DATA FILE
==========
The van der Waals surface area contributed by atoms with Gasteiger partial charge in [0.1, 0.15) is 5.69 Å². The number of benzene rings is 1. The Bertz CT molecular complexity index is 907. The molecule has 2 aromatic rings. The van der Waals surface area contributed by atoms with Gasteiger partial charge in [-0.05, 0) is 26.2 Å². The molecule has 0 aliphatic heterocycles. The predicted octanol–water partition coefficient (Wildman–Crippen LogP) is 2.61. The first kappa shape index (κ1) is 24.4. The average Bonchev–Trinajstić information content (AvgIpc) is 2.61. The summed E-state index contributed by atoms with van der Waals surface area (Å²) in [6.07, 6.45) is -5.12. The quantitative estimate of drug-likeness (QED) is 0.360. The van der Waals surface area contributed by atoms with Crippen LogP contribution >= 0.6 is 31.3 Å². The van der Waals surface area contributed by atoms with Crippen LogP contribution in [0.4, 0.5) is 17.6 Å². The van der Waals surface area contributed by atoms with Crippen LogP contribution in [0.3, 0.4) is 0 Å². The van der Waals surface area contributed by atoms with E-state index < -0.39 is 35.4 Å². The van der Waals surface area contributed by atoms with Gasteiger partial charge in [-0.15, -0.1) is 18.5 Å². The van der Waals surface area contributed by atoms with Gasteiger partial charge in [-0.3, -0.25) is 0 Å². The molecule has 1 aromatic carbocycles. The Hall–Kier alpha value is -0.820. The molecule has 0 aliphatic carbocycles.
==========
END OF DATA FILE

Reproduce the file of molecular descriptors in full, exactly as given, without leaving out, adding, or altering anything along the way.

The van der Waals surface area contributed by atoms with Gasteiger partial charge in [0.1, 0.15) is 5.69 Å². The number of benzene rings is 1. The Bertz CT molecular complexity index is 907. The molecule has 2 aromatic rings. The van der Waals surface area contributed by atoms with Gasteiger partial charge in [-0.05, 0) is 26.2 Å². The molecule has 0 aliphatic heterocycles. The predicted octanol–water partition coefficient (Wildman–Crippen LogP) is 2.61. The first kappa shape index (κ1) is 24.4. The average Bonchev–Trinajstić information content (AvgIpc) is 2.61. The summed E-state index contributed by atoms with van der Waals surface area (Å²) in [6.07, 6.45) is -5.12. The quantitative estimate of drug-likeness (QED) is 0.360. The van der Waals surface area contributed by atoms with Crippen LogP contribution >= 0.6 is 31.3 Å². The van der Waals surface area contributed by atoms with Crippen LogP contribution in [0.4, 0.5) is 17.6 Å². The van der Waals surface area contributed by atoms with Crippen LogP contribution in [0.3, 0.4) is 0 Å². The van der Waals surface area contributed by atoms with E-state index < -0.39 is 35.4 Å². The van der Waals surface area contributed by atoms with Gasteiger partial charge in [-0.15, -0.1) is 18.5 Å². The van der Waals surface area contributed by atoms with Gasteiger partial charge in [-0.3, -0.25) is 0 Å². The molecule has 1 aromatic carbocycles. The Hall–Kier alpha value is -0.820. The molecule has 0 aliphatic carbocycles.